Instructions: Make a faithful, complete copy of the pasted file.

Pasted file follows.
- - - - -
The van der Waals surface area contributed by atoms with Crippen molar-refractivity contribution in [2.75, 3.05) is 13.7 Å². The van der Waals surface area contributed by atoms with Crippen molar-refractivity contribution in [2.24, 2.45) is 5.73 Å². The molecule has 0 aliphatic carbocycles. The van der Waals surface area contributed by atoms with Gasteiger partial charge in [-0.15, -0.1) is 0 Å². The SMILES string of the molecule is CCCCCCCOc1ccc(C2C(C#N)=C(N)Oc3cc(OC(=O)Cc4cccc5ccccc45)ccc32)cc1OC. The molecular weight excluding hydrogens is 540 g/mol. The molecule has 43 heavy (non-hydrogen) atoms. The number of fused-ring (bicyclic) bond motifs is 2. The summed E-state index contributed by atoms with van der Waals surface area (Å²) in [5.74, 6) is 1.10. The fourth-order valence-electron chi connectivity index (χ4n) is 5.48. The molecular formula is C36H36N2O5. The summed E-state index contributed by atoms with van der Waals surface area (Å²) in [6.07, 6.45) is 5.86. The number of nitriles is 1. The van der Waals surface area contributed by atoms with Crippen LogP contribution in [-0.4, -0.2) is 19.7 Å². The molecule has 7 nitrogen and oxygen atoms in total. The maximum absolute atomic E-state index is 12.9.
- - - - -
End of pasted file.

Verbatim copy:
The van der Waals surface area contributed by atoms with Crippen molar-refractivity contribution in [2.75, 3.05) is 13.7 Å². The van der Waals surface area contributed by atoms with Crippen molar-refractivity contribution in [2.24, 2.45) is 5.73 Å². The molecule has 0 aliphatic carbocycles. The van der Waals surface area contributed by atoms with Gasteiger partial charge in [-0.15, -0.1) is 0 Å². The SMILES string of the molecule is CCCCCCCOc1ccc(C2C(C#N)=C(N)Oc3cc(OC(=O)Cc4cccc5ccccc45)ccc32)cc1OC. The molecular weight excluding hydrogens is 540 g/mol. The molecule has 43 heavy (non-hydrogen) atoms. The number of fused-ring (bicyclic) bond motifs is 2. The summed E-state index contributed by atoms with van der Waals surface area (Å²) in [5.74, 6) is 1.10. The fourth-order valence-electron chi connectivity index (χ4n) is 5.48. The molecular formula is C36H36N2O5. The summed E-state index contributed by atoms with van der Waals surface area (Å²) in [6.07, 6.45) is 5.86. The number of nitriles is 1. The van der Waals surface area contributed by atoms with Crippen LogP contribution in [-0.4, -0.2) is 19.7 Å². The molecule has 7 nitrogen and oxygen atoms in total. The maximum absolute atomic E-state index is 12.9.